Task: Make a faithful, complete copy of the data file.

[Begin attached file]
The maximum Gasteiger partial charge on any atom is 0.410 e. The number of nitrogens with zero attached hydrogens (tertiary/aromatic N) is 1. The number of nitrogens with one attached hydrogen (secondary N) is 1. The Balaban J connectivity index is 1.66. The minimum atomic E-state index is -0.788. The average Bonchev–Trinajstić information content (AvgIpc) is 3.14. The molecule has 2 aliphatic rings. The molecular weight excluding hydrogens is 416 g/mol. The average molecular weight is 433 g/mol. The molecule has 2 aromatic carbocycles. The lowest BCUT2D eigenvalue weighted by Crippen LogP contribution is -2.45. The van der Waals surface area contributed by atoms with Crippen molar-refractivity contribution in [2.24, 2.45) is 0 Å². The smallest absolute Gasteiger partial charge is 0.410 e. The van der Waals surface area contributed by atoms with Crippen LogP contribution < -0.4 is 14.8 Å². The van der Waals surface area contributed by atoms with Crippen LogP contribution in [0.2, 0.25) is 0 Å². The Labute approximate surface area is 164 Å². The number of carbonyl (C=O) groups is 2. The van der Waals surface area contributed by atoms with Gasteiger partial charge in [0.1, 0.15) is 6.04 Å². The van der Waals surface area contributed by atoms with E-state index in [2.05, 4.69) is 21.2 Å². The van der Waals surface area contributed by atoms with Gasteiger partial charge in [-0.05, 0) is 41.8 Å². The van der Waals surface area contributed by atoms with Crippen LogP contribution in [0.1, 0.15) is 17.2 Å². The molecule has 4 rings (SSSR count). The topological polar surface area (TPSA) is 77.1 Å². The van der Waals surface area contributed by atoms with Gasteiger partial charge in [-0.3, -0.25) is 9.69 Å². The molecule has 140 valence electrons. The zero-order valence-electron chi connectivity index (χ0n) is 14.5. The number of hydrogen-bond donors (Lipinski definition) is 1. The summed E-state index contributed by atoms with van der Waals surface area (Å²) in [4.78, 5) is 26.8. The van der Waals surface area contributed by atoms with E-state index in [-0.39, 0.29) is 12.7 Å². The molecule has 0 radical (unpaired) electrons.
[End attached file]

The maximum Gasteiger partial charge on any atom is 0.410 e. The number of nitrogens with zero attached hydrogens (tertiary/aromatic N) is 1. The number of nitrogens with one attached hydrogen (secondary N) is 1. The Balaban J connectivity index is 1.66. The minimum atomic E-state index is -0.788. The average Bonchev–Trinajstić information content (AvgIpc) is 3.14. The molecule has 2 aliphatic rings. The molecular weight excluding hydrogens is 416 g/mol. The average molecular weight is 433 g/mol. The molecule has 2 aromatic carbocycles. The lowest BCUT2D eigenvalue weighted by Crippen LogP contribution is -2.45. The van der Waals surface area contributed by atoms with Crippen molar-refractivity contribution in [2.24, 2.45) is 0 Å². The smallest absolute Gasteiger partial charge is 0.410 e. The van der Waals surface area contributed by atoms with Crippen LogP contribution < -0.4 is 14.8 Å². The van der Waals surface area contributed by atoms with Crippen LogP contribution in [0.2, 0.25) is 0 Å². The Labute approximate surface area is 164 Å². The number of carbonyl (C=O) groups is 2. The van der Waals surface area contributed by atoms with Gasteiger partial charge in [0.1, 0.15) is 6.04 Å². The van der Waals surface area contributed by atoms with E-state index in [2.05, 4.69) is 21.2 Å². The van der Waals surface area contributed by atoms with Gasteiger partial charge in [-0.05, 0) is 41.8 Å². The van der Waals surface area contributed by atoms with Crippen LogP contribution in [0.1, 0.15) is 17.2 Å². The molecule has 4 rings (SSSR count). The topological polar surface area (TPSA) is 77.1 Å². The van der Waals surface area contributed by atoms with Gasteiger partial charge in [-0.3, -0.25) is 9.69 Å². The molecule has 140 valence electrons. The zero-order valence-electron chi connectivity index (χ0n) is 14.5. The number of hydrogen-bond donors (Lipinski definition) is 1. The summed E-state index contributed by atoms with van der Waals surface area (Å²) in [4.78, 5) is 26.8. The van der Waals surface area contributed by atoms with E-state index in [-0.39, 0.29) is 12.7 Å². The molecule has 0 radical (unpaired) electrons.